On June 30, 2023, Policy Forum in partnership with Elizabeth Glaser Paediatric AIDS Foundation (EGPAF) hosted a dialogue with the objective of sharing effective approaches for integrating male-friendly services into existing healthcare services to improve service uptake and health outcomes as part of holistic care to men.
Presenting at the Policy Forum Breakfast Debate, Northern Coor¬dinator for Gender, Youth and Social issues Frederick Maguhwa highlighted the USAID funded projected Afya Yangu based in the Northern regions of Tanzania (Arusha, Dodoma, Manyara, Kilimanjaro, and Singida) which recommended that the government should encourage effective use of professional development opportunities to enhance knowledge and skills to health providers to adequately address health needs among men.
Maguhwa stated the need to improv¬e communication with male patients and addressing the issue of stigma, noting that masculinity beliefs have triggered men's fear of HIV stigma, therefore opting to abandon testing.
According to UNAIDS 2022 Report; the number of new HIV infections among all ages declined by 44% from 2010 to 2021 38% among women versus 52% among men. Due to men's reluctance in getting tested against different epidemics, the majority in Sub-Saharan Africa remain ignorant of their HIV status.
Moreover, Maternal and Child Health Care Coordinator, Singida Christoweru Emmanuel further highlighted that on average, men have poorer health outcomes than women and have less access to a wide range of healthcare services such as screening and helplines (AIHW 2011). Although the government has integrated health services for men to participate, men remain reluctant.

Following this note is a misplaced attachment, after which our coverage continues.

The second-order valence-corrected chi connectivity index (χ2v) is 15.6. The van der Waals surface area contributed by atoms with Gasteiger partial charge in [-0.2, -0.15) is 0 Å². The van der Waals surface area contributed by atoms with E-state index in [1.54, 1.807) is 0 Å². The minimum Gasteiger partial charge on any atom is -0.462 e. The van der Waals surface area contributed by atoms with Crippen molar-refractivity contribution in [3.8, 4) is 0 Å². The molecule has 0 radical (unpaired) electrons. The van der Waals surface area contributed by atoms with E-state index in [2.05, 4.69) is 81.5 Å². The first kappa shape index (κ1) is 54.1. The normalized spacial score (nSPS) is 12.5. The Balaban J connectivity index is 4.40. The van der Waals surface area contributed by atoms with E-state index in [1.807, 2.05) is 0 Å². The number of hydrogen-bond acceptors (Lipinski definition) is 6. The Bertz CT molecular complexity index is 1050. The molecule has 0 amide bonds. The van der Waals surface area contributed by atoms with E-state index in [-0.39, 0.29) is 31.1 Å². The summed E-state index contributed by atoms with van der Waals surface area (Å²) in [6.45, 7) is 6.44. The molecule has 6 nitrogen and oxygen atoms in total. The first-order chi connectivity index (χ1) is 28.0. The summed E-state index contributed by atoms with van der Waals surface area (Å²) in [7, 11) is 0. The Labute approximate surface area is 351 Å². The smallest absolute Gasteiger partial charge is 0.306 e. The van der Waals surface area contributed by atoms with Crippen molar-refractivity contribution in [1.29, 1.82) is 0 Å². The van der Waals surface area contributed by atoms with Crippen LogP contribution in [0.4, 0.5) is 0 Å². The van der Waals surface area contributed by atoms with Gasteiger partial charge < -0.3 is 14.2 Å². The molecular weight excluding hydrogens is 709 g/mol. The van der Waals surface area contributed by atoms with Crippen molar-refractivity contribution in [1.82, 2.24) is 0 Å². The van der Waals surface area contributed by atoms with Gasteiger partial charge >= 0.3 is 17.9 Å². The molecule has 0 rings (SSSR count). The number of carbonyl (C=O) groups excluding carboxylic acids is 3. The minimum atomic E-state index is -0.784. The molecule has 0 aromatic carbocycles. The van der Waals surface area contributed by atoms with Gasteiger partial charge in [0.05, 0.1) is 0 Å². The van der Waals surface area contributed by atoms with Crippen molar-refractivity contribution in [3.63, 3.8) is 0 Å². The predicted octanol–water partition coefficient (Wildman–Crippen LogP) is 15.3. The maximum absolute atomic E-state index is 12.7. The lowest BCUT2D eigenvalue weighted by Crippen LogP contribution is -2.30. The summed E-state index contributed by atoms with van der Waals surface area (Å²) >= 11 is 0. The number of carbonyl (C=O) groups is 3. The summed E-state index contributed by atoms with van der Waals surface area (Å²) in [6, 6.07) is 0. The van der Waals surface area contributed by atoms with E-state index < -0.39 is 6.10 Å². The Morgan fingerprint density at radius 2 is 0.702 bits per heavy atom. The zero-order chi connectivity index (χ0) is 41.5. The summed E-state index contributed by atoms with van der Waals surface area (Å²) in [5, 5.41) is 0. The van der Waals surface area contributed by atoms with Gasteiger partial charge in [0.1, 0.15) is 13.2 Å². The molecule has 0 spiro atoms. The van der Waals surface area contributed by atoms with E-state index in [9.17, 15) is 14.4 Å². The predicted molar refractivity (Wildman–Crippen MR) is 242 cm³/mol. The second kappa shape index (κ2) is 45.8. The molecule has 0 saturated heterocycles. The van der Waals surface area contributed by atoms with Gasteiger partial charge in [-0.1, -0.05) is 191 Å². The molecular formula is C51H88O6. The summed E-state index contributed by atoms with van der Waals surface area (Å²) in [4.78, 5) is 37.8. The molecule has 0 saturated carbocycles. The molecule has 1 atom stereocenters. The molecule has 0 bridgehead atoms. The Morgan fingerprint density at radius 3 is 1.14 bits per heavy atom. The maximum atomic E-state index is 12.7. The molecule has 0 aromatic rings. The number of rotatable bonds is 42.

Christoweru advised that men should take opportunity on the services that the government of Tanzania have put in place and do away with masculinity ideology with regards on health screening to improve testing, prevention, and treatment
With health targets set for Agenda 2030, seven years are left for Tanzania to realise the 95-95-95 target of ending the HIV/AIDS. The first 95 percent stands for diagnosed people with HIV/Aids, 95 percent of those diagnosed that have been enrolled for antiretroviral therapy (ARV) and 95 percent of those on ARV with suppressed viral load. The World Bank (WB) estimates that with the ongoing trend, the world is likely to fail to achieve the target of ending the HIV/Aids epidemic by 2030.
We need to improve health status for all Tanzanians include enhanced enabling environment for health service provision, upgrading availability of quality, integrated health services at the family level and increased access to health services at the community level.